I struggle to see in bright glaring light and dull light

Dunlevy says her RP has been more or less stable since her diagnosis. “I’ve quite a small field of vision – less than 5 per cent. I struggle to see in bright glaring light and dull light,” she explains.

She uses a “symbol cane” in airports and busy locations. This is a light, thin cane which hovers above the ground.

“My eyes don’t look any different and sometimes, people who don’t know me might say, there is nothing wrong with her. In other ways, that can be a good thing in that you aren’t treated differently.”

Katie-George Dunlevy and Eve McCrystal celebrate with their gold medals following the Women’s B Time Trial at the Paralympic Games in Tokyo. Photograph: David Fitzgerald/Sportsfile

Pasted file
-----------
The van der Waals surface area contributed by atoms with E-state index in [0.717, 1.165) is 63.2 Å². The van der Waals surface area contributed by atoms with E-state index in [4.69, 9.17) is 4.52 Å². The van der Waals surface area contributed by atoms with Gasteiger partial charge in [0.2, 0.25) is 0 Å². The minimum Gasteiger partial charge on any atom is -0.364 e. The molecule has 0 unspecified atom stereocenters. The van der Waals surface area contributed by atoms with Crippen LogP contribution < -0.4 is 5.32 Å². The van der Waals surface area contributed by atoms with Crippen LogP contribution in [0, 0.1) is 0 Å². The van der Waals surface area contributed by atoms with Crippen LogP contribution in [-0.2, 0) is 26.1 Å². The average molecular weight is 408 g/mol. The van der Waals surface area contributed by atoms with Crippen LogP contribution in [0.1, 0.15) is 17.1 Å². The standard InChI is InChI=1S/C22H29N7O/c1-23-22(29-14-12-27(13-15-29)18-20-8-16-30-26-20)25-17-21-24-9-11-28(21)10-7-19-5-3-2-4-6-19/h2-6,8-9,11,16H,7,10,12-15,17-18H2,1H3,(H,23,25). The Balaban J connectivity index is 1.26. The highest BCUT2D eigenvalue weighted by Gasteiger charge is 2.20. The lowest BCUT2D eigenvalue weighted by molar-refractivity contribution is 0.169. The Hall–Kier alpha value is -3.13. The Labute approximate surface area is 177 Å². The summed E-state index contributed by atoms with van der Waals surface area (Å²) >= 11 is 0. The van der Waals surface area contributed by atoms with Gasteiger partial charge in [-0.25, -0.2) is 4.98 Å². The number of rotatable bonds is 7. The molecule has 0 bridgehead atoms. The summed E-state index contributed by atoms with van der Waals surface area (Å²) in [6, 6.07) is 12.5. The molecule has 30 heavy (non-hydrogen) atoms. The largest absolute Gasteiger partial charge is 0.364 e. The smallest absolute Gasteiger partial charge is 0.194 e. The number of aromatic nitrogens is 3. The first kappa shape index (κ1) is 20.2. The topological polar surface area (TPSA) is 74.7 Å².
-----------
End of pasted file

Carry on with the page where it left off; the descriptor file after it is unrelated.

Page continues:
Katie-George Dunlevy and Eve McCrystal celebrate with their gold medals following the Women’s B Time Trial at the Paralympic Games in Tokyo. Photograph: David Fitzgerald/Sportsfile

The Covid pandemic didn’t make much difference to her life.

“Cycling is so full on. I do two sessions a day [on an indoor training bike]. Then, it’s about recovery, fuelling yourself and getting rest and sleep. In the lockdowns, I just went outside for fresh air.”

Her advice to other people diagnosed with RP is to find something they enjoy and can do.

“Physical activity is really beneficial in terms of wellbeing. Believe in yourself. Reach out for the support you need and meet other people. I still have self-doubt all the time but I’m very driven.”

Gillian Stafford

Gillian Stafford.
Gillian Stafford.

The 40-year-old was diagnosed with the degenerative eye condition, Retinitis Pigmentosa (RP) when she was just 17. At that time, she was learning how to drive and became aware that something was wrong with her sight.